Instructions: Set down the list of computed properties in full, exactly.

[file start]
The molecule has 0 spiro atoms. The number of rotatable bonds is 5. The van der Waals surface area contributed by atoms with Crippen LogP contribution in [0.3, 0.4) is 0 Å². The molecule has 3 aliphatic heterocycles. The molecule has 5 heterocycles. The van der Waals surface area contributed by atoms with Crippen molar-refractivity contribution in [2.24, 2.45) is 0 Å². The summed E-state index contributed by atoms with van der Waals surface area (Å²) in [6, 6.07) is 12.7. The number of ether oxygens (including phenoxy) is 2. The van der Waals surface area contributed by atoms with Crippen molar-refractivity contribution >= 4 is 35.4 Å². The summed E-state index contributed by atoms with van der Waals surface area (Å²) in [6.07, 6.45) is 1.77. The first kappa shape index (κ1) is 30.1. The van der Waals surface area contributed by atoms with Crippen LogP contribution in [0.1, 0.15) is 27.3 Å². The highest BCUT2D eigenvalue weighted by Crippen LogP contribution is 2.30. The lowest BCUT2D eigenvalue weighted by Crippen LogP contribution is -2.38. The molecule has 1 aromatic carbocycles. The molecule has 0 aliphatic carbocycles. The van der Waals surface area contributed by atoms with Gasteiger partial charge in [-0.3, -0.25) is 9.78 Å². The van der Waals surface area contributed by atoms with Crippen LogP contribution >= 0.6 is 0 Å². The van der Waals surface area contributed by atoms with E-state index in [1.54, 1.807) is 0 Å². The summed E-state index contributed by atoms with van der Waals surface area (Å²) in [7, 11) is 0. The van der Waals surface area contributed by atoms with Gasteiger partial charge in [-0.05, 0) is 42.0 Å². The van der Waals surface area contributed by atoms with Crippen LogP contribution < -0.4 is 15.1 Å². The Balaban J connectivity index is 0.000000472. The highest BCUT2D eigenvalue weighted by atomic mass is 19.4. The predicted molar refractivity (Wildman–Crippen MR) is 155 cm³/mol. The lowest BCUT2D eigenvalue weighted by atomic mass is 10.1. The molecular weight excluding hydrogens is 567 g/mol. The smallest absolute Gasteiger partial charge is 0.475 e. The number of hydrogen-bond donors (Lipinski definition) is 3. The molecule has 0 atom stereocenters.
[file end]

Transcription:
The molecule has 0 spiro atoms. The number of rotatable bonds is 5. The van der Waals surface area contributed by atoms with Crippen LogP contribution in [0.3, 0.4) is 0 Å². The molecule has 3 aliphatic heterocycles. The molecule has 5 heterocycles. The van der Waals surface area contributed by atoms with Crippen molar-refractivity contribution in [2.24, 2.45) is 0 Å². The summed E-state index contributed by atoms with van der Waals surface area (Å²) in [6, 6.07) is 12.7. The number of ether oxygens (including phenoxy) is 2. The van der Waals surface area contributed by atoms with Crippen molar-refractivity contribution >= 4 is 35.4 Å². The summed E-state index contributed by atoms with van der Waals surface area (Å²) in [6.07, 6.45) is 1.77. The first kappa shape index (κ1) is 30.1. The van der Waals surface area contributed by atoms with Crippen LogP contribution in [0.1, 0.15) is 27.3 Å². The highest BCUT2D eigenvalue weighted by Crippen LogP contribution is 2.30. The lowest BCUT2D eigenvalue weighted by Crippen LogP contribution is -2.38. The molecule has 1 aromatic carbocycles. The molecule has 0 aliphatic carbocycles. The van der Waals surface area contributed by atoms with Gasteiger partial charge in [-0.3, -0.25) is 9.78 Å². The van der Waals surface area contributed by atoms with Crippen LogP contribution >= 0.6 is 0 Å². The van der Waals surface area contributed by atoms with E-state index in [1.54, 1.807) is 0 Å². The summed E-state index contributed by atoms with van der Waals surface area (Å²) in [7, 11) is 0. The van der Waals surface area contributed by atoms with Gasteiger partial charge in [-0.05, 0) is 42.0 Å². The van der Waals surface area contributed by atoms with Crippen LogP contribution < -0.4 is 15.1 Å². The Balaban J connectivity index is 0.000000472. The highest BCUT2D eigenvalue weighted by atomic mass is 19.4. The predicted molar refractivity (Wildman–Crippen MR) is 155 cm³/mol. The lowest BCUT2D eigenvalue weighted by atomic mass is 10.1. The molecular weight excluding hydrogens is 567 g/mol. The smallest absolute Gasteiger partial charge is 0.475 e. The number of hydrogen-bond donors (Lipinski definition) is 3. The molecule has 0 atom stereocenters.